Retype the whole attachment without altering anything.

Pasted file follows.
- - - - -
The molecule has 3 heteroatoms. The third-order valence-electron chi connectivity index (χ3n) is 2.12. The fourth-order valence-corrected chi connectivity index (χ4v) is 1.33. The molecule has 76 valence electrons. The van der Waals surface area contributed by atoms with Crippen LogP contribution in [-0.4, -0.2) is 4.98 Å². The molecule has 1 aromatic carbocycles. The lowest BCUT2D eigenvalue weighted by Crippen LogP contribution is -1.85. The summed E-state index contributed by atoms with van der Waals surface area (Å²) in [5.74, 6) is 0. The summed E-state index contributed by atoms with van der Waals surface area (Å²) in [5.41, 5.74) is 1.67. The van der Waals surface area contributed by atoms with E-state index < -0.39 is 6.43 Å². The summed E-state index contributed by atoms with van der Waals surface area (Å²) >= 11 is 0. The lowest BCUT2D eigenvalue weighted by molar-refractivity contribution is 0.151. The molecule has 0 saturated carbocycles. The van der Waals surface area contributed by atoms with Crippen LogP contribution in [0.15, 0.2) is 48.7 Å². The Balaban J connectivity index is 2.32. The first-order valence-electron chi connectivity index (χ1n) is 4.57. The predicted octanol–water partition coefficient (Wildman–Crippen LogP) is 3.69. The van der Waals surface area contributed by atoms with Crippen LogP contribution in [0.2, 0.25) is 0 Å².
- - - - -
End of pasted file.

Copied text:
The molecule has 3 heteroatoms. The third-order valence-electron chi connectivity index (χ3n) is 2.12. The fourth-order valence-corrected chi connectivity index (χ4v) is 1.33. The molecule has 76 valence electrons. The van der Waals surface area contributed by atoms with Crippen LogP contribution in [-0.4, -0.2) is 4.98 Å². The molecule has 1 aromatic carbocycles. The lowest BCUT2D eigenvalue weighted by Crippen LogP contribution is -1.85. The summed E-state index contributed by atoms with van der Waals surface area (Å²) in [5.74, 6) is 0. The summed E-state index contributed by atoms with van der Waals surface area (Å²) in [5.41, 5.74) is 1.67. The van der Waals surface area contributed by atoms with E-state index < -0.39 is 6.43 Å². The summed E-state index contributed by atoms with van der Waals surface area (Å²) >= 11 is 0. The lowest BCUT2D eigenvalue weighted by molar-refractivity contribution is 0.151. The molecule has 0 saturated carbocycles. The van der Waals surface area contributed by atoms with Crippen LogP contribution in [0.15, 0.2) is 48.7 Å². The Balaban J connectivity index is 2.32. The first-order valence-electron chi connectivity index (χ1n) is 4.57. The predicted octanol–water partition coefficient (Wildman–Crippen LogP) is 3.69. The van der Waals surface area contributed by atoms with Crippen LogP contribution in [0.2, 0.25) is 0 Å².